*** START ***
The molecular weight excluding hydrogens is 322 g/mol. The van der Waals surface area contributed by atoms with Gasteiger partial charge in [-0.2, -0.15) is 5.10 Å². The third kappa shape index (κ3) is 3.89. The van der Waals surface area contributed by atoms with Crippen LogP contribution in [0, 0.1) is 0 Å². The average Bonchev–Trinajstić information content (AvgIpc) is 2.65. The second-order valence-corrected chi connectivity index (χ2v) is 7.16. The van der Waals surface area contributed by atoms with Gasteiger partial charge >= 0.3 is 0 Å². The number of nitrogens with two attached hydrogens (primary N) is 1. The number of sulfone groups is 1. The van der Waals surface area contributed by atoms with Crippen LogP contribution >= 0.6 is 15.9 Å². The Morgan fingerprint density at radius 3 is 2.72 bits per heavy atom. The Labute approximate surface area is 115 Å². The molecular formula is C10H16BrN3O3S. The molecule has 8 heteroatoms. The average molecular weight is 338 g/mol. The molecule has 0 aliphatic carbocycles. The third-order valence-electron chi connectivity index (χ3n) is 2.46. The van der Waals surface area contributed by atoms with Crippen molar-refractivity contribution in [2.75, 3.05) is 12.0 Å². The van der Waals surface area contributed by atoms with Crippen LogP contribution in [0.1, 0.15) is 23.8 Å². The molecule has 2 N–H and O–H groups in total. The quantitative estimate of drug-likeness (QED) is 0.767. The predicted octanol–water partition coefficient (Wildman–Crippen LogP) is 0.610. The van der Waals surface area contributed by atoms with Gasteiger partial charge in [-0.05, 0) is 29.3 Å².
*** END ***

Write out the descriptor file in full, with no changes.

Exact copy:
The molecular weight excluding hydrogens is 322 g/mol. The van der Waals surface area contributed by atoms with Gasteiger partial charge in [-0.2, -0.15) is 5.10 Å². The third kappa shape index (κ3) is 3.89. The van der Waals surface area contributed by atoms with Crippen LogP contribution in [0, 0.1) is 0 Å². The average Bonchev–Trinajstić information content (AvgIpc) is 2.65. The second-order valence-corrected chi connectivity index (χ2v) is 7.16. The van der Waals surface area contributed by atoms with Gasteiger partial charge >= 0.3 is 0 Å². The number of nitrogens with two attached hydrogens (primary N) is 1. The number of sulfone groups is 1. The van der Waals surface area contributed by atoms with Crippen LogP contribution >= 0.6 is 15.9 Å². The Morgan fingerprint density at radius 3 is 2.72 bits per heavy atom. The Labute approximate surface area is 115 Å². The molecular formula is C10H16BrN3O3S. The molecule has 8 heteroatoms. The average molecular weight is 338 g/mol. The molecule has 0 aliphatic carbocycles. The third-order valence-electron chi connectivity index (χ3n) is 2.46. The van der Waals surface area contributed by atoms with Crippen molar-refractivity contribution in [2.75, 3.05) is 12.0 Å². The van der Waals surface area contributed by atoms with Crippen LogP contribution in [0.1, 0.15) is 23.8 Å². The molecule has 2 N–H and O–H groups in total. The quantitative estimate of drug-likeness (QED) is 0.767. The predicted octanol–water partition coefficient (Wildman–Crippen LogP) is 0.610. The van der Waals surface area contributed by atoms with Gasteiger partial charge in [-0.05, 0) is 29.3 Å².